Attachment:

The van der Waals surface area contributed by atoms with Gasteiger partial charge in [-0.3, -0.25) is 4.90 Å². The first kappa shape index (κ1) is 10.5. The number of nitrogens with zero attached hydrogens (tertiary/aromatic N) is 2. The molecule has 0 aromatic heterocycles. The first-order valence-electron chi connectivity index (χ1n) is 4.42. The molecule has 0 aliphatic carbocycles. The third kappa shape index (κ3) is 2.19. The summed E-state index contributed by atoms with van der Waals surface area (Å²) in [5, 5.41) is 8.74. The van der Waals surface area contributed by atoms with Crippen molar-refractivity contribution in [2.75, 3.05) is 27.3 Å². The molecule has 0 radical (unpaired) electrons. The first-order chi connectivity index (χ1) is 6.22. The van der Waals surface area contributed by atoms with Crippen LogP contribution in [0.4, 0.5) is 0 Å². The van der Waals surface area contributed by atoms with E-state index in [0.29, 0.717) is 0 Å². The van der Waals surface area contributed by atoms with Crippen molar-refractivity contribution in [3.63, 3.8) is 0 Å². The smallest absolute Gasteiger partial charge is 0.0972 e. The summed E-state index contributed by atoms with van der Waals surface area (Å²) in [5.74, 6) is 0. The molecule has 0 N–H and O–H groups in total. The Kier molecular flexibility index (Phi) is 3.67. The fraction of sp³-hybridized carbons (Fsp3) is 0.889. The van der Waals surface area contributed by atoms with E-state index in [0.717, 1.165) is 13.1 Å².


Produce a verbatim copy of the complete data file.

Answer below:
The van der Waals surface area contributed by atoms with Gasteiger partial charge in [-0.3, -0.25) is 4.90 Å². The first kappa shape index (κ1) is 10.5. The number of nitrogens with zero attached hydrogens (tertiary/aromatic N) is 2. The molecule has 0 aromatic heterocycles. The first-order valence-electron chi connectivity index (χ1n) is 4.42. The molecule has 0 aliphatic carbocycles. The third kappa shape index (κ3) is 2.19. The summed E-state index contributed by atoms with van der Waals surface area (Å²) in [5, 5.41) is 8.74. The van der Waals surface area contributed by atoms with Crippen molar-refractivity contribution in [2.75, 3.05) is 27.3 Å². The molecule has 0 radical (unpaired) electrons. The first-order chi connectivity index (χ1) is 6.22. The van der Waals surface area contributed by atoms with Crippen LogP contribution in [0.4, 0.5) is 0 Å². The van der Waals surface area contributed by atoms with E-state index in [0.29, 0.717) is 0 Å². The van der Waals surface area contributed by atoms with Crippen molar-refractivity contribution in [3.63, 3.8) is 0 Å². The smallest absolute Gasteiger partial charge is 0.0972 e. The summed E-state index contributed by atoms with van der Waals surface area (Å²) in [5.74, 6) is 0. The molecule has 0 N–H and O–H groups in total. The Kier molecular flexibility index (Phi) is 3.67. The fraction of sp³-hybridized carbons (Fsp3) is 0.889. The van der Waals surface area contributed by atoms with E-state index in [0.717, 1.165) is 13.1 Å².